Inglewood Community Association
Phone: 403-264-3835

inglewood-community-smNo other community in Calgary cares more about Inglewood, the people who live and visit here and the local business that have made this community thrive since 1875. There’s no doubt in our minds why this neighborhood is called “Calgary’s Original Main Street”.

The ICA (Inglewood Community Association) has a wealth of information on its website for new AVLI Condo residents such as plenty of archive articles from their Inglewood Community Newsletter as well as information about upcoming general meetings and volunteer information.

You purchase an Inglewood Community Association membership and support the community; your membership goes a long way.
Family: $20.00
Individual: $10.00
Seniors: $5.00

The next Inglewood General Meetings are as follows:
Time: 7pm – 9pm at the ICA Hall
Address: 1740 24th Avenue SE, Calgary, AB T2G 1P9 (Just off 20th Street)
Day of the week: Mondays
2014 Dates:
September 8th, 2014
October 6th, 2014
November 10th, 2014
December 8th, 2014
2015 Dates:
January 12th, 2015
February 9th, 2015March 9th, 2015
April 13th, 2015
May 11th, 2015
June 8th, 2015

Inglewood, originally known as Brewery Flats, was established officially in 1911, named after the nearby homestead established by Colonel James Walker. Today, Inglewood is a vibrant, eclectic and ever-evolving arts and culture-filled district with more than two hundred shops, cafes, restaurants and live music venues, many located in Calgary’s historic buildings.

The business area is also at the heart of a dynamic residential community. The Inglewood Community Association (ICA) represents the residential community and works closely with the Inglewood business area on everything from broad city policy to local initiatives, such as building playgrounds, the ICA rink, and multiple events.

Nearly half of Inglewood businesses are either staffed by, and/or owned by residents of Inglewood. This means that many of those who live in the area, also work in the area; businesses and residents are closely intertwined. Never was this more in evidence than during and after the flood of 2013. Inglewood is a river- based community; it is located along the Bow River, and also its West end is at the confluence of the Elbow and Bow rivers. The high water from the flood had a devastating impact on many homes and businesses. Regardless of the challenges this presented last year, volunteerism in the neighbourhood was astounding. Local restaurants set up their food trucks in residential areas, giving away food for days on end as residents grappled with the flood clean up. Likewise, the ICA hall became the epicentre of all flood organisation, as well as providing breakfast, lunches, and dinners everyday for weeks for anyone who needed it, including the businesses owners and staff. Hundreds of volunteers assisted in clearing out the basements and storage areas of businesses that were flooded. Although natural disasters can have major impact on small businesses for years after the event, only one has closed in Inglewood as a result of the flood.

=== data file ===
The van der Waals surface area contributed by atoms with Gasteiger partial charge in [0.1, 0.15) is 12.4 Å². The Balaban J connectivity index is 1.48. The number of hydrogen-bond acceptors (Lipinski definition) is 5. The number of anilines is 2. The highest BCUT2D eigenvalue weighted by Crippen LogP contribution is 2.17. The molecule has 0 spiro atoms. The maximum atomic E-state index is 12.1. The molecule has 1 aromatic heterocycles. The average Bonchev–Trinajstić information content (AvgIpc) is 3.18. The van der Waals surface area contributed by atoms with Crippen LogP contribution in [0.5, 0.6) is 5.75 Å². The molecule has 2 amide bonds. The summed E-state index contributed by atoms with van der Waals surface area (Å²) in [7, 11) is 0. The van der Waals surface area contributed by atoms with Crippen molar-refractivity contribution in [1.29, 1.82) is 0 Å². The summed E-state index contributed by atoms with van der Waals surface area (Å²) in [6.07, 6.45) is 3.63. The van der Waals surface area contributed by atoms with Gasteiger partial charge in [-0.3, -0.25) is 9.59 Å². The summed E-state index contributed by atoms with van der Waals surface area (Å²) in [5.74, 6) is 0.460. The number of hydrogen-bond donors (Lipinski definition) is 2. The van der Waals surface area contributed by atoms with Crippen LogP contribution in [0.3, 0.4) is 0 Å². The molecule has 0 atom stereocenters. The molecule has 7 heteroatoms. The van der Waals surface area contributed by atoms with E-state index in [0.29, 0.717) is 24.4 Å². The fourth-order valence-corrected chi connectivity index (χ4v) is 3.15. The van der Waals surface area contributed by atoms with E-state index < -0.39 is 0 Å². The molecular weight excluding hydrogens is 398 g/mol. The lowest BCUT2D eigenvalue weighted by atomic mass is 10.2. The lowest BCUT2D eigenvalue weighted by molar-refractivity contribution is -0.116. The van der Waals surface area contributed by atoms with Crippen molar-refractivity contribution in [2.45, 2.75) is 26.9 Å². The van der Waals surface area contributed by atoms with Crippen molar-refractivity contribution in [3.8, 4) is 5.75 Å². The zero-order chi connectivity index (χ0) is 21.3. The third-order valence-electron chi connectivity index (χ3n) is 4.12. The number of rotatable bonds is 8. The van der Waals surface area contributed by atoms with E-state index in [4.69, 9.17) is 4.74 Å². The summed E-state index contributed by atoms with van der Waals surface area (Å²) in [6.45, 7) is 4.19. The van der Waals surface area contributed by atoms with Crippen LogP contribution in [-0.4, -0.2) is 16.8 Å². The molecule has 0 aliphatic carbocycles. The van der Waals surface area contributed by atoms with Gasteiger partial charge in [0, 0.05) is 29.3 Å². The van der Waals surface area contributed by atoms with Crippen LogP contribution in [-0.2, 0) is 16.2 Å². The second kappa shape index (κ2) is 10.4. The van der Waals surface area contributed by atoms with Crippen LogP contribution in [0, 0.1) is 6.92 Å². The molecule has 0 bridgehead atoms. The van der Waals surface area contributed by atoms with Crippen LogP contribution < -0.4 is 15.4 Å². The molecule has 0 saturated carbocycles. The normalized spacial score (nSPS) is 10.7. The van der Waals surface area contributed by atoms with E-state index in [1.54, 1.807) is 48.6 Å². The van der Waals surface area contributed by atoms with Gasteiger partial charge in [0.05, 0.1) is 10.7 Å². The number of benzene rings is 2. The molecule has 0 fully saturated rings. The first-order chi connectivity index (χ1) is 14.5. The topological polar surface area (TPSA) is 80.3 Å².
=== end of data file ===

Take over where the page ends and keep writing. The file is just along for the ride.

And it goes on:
Calgary is an ever expanding city, but Inglewood -a downtown neighbourhood- has retained a sense of living in a village. Inglewood is a ten minute bicycle ride to the centre of Calgary. Cycling, walking and transit routes have extensive networks and are well used. Crime is low, vandalism is almost non -existent. Inglewood strongly adheres to the broken window concept and it shows. At the same time, Inglewood retains a diverse population, with more affordable housing units than any other Calgary neighbourhood, and a strong belief in all being welcome.

Inglewood is a community that values art and is home to many Calgary artists and musicians. It has a strong environmental leaning, with many backyard chickens and bee hives in gardens. It’s not unheard of to be cycling down a quiet street in Inglewood and see a chicken cross the road! (When Jane Goodall came to Calgary in 2013, she spent her time roving throughout Inglewood!). Even the public recycling bins in Inglewood’s business area are unique pieces of art- all designed and made by local welder and artist Michael Perks (see photos). It also has over six substantial city parks and a linear river pathway system.

Inglewood is also home to multiple events and festivals throughout the year. These include: Sunfest (attracts 30,00 people in one day), The Calgary Fringe Festival, The Bleak Mid-Winter Film Festival, Calgary Fringe Festival, Night Markets, Girls Night Out, Christmas In Inglewood, the Beakerhead science festival and Gallery Calorie.

Inglewood has been recognised by international, national and local media as a fantastic Calgary neighbourhood. It is proud, lively, diverse and inclusive and at its essence- the ideal example of a livable community.

Redevelopment of Inglewood brewery district threatens historic buildings
– Erika Stark, Calgary Herald – November 26, 2014

The taps have long dried up, the kegs empty, and most of the buildings at Inglewood’s former Calgary Brewing plant sit empty.